All athletes want to retire at the top, and that’s exactly what 27-year-old Michael Phelps intends to do over the next fortnight before he hangs up his, er, goggles for good. He told ShortList about the sacrifices he’s made to ensure he goes out with a bang.
Talk us through your average day in training…
I eat around two hours before I hit the pool, and then spend four hours swimming and also building muscles. Then I break for lunch, do some weights and have a run for another two hours.
Is running a big part of your training?
I run a lot. It was something I really started to do intensely before Beijing , and I have really seen the benefits of it.
Do you do other land-based training?
Before Beijing, we concentrated on doing more work on land, and more work with weights, and we have been increasing it since then.
So what’s your gym workout like?
Now it’s very weight-orientated, along with the treadmill. It’s actually really simple – in theory, I could do my gym workout from my garage.
What advice do you have for readers who want to improve their workout?
With weights, don’t let your focus be on lifting as much as you can as quickly as you can. It’s far more important to be lifting weights with the right technique. Take your time, get the amount of reps and technique right, and the weight will follow. It’s taken me five years to be lifting what I am now.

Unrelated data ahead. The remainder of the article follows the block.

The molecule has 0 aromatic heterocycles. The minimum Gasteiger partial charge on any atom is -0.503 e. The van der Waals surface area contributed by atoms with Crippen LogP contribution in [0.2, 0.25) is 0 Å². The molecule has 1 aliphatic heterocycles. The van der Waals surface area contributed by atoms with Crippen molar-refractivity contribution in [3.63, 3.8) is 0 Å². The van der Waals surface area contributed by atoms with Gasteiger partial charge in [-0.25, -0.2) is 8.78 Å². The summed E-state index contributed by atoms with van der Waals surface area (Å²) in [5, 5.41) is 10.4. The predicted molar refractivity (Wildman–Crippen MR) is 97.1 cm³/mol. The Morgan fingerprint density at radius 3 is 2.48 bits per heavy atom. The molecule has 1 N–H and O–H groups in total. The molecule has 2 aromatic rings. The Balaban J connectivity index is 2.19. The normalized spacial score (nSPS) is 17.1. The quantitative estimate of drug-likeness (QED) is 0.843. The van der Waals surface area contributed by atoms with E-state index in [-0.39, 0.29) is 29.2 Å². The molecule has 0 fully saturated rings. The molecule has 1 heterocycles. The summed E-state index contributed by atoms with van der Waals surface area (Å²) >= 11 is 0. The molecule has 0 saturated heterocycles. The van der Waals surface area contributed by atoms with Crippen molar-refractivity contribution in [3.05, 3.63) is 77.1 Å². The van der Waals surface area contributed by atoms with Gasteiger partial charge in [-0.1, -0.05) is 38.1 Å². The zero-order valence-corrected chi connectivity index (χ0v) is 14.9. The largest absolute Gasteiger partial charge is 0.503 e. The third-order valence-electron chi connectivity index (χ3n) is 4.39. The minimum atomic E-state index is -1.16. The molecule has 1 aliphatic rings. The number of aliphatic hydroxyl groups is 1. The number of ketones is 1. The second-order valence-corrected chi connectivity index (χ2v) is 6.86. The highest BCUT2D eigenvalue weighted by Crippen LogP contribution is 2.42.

What’s the most extreme training measure you’ve incorporated?
I guess it’s my whole food-consumption thing. Doctors have said that my training and diet has caused my metabolism to completely change. I eat for breakfast more than most people eat in a day; I eat in a day more than what most people eat in three. To actually change the way your metabolism works is pretty extreme.
So could you give us some nutritional tips?
I don’t know how much nutritional advice people want to take from a guy who eats eight-egg omelettes! I eat whatever I want, but that includes a lot of eggs, pasta, cheese and meat. I wouldn’t recommend anybody follow my diet unless they were doing intense daily training.
What’s the most hi-tech piece of equipment you use in training?
It’s probably not considered hi-tech any more, but when I got my first pair of underwater headphones I was in awe. If you try spending four or five hours a day in the pool, you will soon see why.
What music do you listen to on them?
I am the ‘not-cool white guy’ who is a big hop-hop fan. DMX, Eminem, Dr Dre, Lil Wayne, Jay-Z, Twista… you won’t find me listening to much else apart from those guys.
Do you do any mental preparation to calm pre-race nerves?
Our team has a “train your brain” philosophy. When my goggles filled with water in Beijing, I wouldn’t have been to able to win gold without mental strength. I knew exactly where I was and how many strokes I had left. Training your brain makes nerves a non-issue.
(Image: Rex Features)